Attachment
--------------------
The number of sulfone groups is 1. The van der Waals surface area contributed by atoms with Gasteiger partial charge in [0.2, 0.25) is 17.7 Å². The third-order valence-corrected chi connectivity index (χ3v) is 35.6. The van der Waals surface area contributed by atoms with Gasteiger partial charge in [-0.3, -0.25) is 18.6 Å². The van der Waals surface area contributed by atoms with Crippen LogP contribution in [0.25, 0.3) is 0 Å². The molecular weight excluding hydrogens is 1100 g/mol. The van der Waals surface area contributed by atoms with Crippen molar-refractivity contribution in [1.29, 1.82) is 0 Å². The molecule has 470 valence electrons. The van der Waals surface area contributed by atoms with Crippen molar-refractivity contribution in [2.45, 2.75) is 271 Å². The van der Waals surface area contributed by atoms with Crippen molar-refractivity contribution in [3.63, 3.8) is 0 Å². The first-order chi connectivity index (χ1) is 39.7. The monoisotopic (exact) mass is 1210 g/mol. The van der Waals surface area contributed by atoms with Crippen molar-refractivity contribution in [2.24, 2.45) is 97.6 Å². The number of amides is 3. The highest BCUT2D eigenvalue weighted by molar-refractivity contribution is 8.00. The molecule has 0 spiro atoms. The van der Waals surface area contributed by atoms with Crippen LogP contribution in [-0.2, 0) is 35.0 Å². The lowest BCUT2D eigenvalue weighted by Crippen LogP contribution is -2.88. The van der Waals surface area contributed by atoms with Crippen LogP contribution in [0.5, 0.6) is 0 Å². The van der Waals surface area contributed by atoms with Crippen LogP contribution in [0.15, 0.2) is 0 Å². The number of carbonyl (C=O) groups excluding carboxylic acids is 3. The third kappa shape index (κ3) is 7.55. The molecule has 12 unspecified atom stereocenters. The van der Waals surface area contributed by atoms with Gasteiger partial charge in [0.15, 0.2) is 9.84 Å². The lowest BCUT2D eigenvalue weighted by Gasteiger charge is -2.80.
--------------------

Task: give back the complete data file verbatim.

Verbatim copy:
The number of sulfone groups is 1. The van der Waals surface area contributed by atoms with Gasteiger partial charge in [0.2, 0.25) is 17.7 Å². The third-order valence-corrected chi connectivity index (χ3v) is 35.6. The van der Waals surface area contributed by atoms with Gasteiger partial charge in [-0.3, -0.25) is 18.6 Å². The van der Waals surface area contributed by atoms with Crippen LogP contribution in [0.25, 0.3) is 0 Å². The molecular weight excluding hydrogens is 1100 g/mol. The van der Waals surface area contributed by atoms with Crippen molar-refractivity contribution in [1.29, 1.82) is 0 Å². The molecule has 470 valence electrons. The van der Waals surface area contributed by atoms with Crippen molar-refractivity contribution in [2.45, 2.75) is 271 Å². The van der Waals surface area contributed by atoms with Crippen molar-refractivity contribution in [3.63, 3.8) is 0 Å². The first-order chi connectivity index (χ1) is 39.7. The monoisotopic (exact) mass is 1210 g/mol. The van der Waals surface area contributed by atoms with Crippen molar-refractivity contribution in [2.24, 2.45) is 97.6 Å². The number of amides is 3. The highest BCUT2D eigenvalue weighted by molar-refractivity contribution is 8.00. The molecule has 0 spiro atoms. The van der Waals surface area contributed by atoms with Crippen LogP contribution in [-0.2, 0) is 35.0 Å². The lowest BCUT2D eigenvalue weighted by Crippen LogP contribution is -2.88. The van der Waals surface area contributed by atoms with Crippen LogP contribution in [0.5, 0.6) is 0 Å². The van der Waals surface area contributed by atoms with Crippen LogP contribution in [0.15, 0.2) is 0 Å². The number of carbonyl (C=O) groups excluding carboxylic acids is 3. The third kappa shape index (κ3) is 7.55. The molecule has 12 unspecified atom stereocenters. The van der Waals surface area contributed by atoms with Gasteiger partial charge in [0.15, 0.2) is 9.84 Å². The lowest BCUT2D eigenvalue weighted by Gasteiger charge is -2.80.